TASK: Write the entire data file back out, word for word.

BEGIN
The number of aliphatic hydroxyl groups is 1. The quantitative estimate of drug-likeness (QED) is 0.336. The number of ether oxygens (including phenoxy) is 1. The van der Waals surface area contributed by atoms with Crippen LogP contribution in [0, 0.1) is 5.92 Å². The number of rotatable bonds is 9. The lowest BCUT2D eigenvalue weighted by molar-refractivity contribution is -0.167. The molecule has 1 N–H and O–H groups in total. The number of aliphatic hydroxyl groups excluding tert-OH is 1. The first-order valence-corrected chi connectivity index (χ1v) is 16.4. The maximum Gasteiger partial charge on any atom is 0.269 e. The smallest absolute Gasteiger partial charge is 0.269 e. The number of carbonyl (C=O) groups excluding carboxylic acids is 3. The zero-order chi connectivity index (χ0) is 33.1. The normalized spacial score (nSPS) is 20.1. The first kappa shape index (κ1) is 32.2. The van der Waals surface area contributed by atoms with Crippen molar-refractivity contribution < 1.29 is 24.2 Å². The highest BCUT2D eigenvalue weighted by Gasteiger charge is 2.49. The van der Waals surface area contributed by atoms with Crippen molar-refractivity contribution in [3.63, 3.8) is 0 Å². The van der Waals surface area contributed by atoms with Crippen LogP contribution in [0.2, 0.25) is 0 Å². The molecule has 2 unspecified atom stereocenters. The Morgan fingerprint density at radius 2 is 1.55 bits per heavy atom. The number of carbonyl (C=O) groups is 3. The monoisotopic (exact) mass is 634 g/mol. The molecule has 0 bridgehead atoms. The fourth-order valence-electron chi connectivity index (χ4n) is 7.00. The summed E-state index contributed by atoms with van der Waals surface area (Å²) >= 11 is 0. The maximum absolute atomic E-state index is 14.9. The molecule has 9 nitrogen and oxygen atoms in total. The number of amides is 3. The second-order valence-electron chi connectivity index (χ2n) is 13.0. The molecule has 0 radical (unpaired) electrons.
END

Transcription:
The number of aliphatic hydroxyl groups is 1. The quantitative estimate of drug-likeness (QED) is 0.336. The number of ether oxygens (including phenoxy) is 1. The van der Waals surface area contributed by atoms with Crippen LogP contribution in [0, 0.1) is 5.92 Å². The number of rotatable bonds is 9. The lowest BCUT2D eigenvalue weighted by molar-refractivity contribution is -0.167. The molecule has 1 N–H and O–H groups in total. The number of aliphatic hydroxyl groups excluding tert-OH is 1. The first-order valence-corrected chi connectivity index (χ1v) is 16.4. The maximum Gasteiger partial charge on any atom is 0.269 e. The smallest absolute Gasteiger partial charge is 0.269 e. The number of carbonyl (C=O) groups excluding carboxylic acids is 3. The zero-order chi connectivity index (χ0) is 33.1. The normalized spacial score (nSPS) is 20.1. The first kappa shape index (κ1) is 32.2. The van der Waals surface area contributed by atoms with Crippen molar-refractivity contribution < 1.29 is 24.2 Å². The highest BCUT2D eigenvalue weighted by Gasteiger charge is 2.49. The van der Waals surface area contributed by atoms with Crippen molar-refractivity contribution in [3.63, 3.8) is 0 Å². The van der Waals surface area contributed by atoms with Crippen LogP contribution in [0.2, 0.25) is 0 Å². The molecule has 2 unspecified atom stereocenters. The Morgan fingerprint density at radius 2 is 1.55 bits per heavy atom. The number of carbonyl (C=O) groups is 3. The monoisotopic (exact) mass is 634 g/mol. The molecule has 0 bridgehead atoms. The fourth-order valence-electron chi connectivity index (χ4n) is 7.00. The summed E-state index contributed by atoms with van der Waals surface area (Å²) >= 11 is 0. The maximum absolute atomic E-state index is 14.9. The molecule has 9 nitrogen and oxygen atoms in total. The number of amides is 3. The second-order valence-electron chi connectivity index (χ2n) is 13.0. The molecule has 0 radical (unpaired) electrons.